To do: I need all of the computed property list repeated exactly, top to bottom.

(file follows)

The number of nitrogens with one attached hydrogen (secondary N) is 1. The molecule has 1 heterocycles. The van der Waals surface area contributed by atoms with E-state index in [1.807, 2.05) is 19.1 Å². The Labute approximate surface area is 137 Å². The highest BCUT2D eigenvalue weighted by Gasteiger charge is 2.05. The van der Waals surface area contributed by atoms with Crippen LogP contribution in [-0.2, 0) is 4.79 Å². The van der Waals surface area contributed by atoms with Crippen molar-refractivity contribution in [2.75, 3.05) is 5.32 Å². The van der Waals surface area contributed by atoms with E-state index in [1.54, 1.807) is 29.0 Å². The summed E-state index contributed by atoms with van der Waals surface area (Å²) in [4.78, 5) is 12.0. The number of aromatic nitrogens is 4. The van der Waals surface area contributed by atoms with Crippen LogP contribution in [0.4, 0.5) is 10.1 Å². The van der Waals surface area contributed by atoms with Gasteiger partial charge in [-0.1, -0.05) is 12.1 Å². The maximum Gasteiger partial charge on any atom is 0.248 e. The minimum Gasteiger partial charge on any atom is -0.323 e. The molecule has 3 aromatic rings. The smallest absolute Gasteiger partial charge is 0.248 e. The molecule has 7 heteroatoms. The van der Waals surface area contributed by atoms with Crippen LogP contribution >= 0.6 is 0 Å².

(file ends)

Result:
The number of nitrogens with one attached hydrogen (secondary N) is 1. The molecule has 1 heterocycles. The van der Waals surface area contributed by atoms with E-state index in [1.807, 2.05) is 19.1 Å². The Labute approximate surface area is 137 Å². The highest BCUT2D eigenvalue weighted by Gasteiger charge is 2.05. The van der Waals surface area contributed by atoms with Crippen LogP contribution in [-0.2, 0) is 4.79 Å². The van der Waals surface area contributed by atoms with Crippen molar-refractivity contribution in [2.75, 3.05) is 5.32 Å². The van der Waals surface area contributed by atoms with E-state index in [1.54, 1.807) is 29.0 Å². The summed E-state index contributed by atoms with van der Waals surface area (Å²) in [4.78, 5) is 12.0. The number of aromatic nitrogens is 4. The van der Waals surface area contributed by atoms with Crippen LogP contribution in [0.4, 0.5) is 10.1 Å². The van der Waals surface area contributed by atoms with Gasteiger partial charge in [-0.1, -0.05) is 12.1 Å². The maximum Gasteiger partial charge on any atom is 0.248 e. The minimum Gasteiger partial charge on any atom is -0.323 e. The molecule has 3 aromatic rings. The smallest absolute Gasteiger partial charge is 0.248 e. The molecule has 7 heteroatoms. The van der Waals surface area contributed by atoms with Crippen LogP contribution >= 0.6 is 0 Å².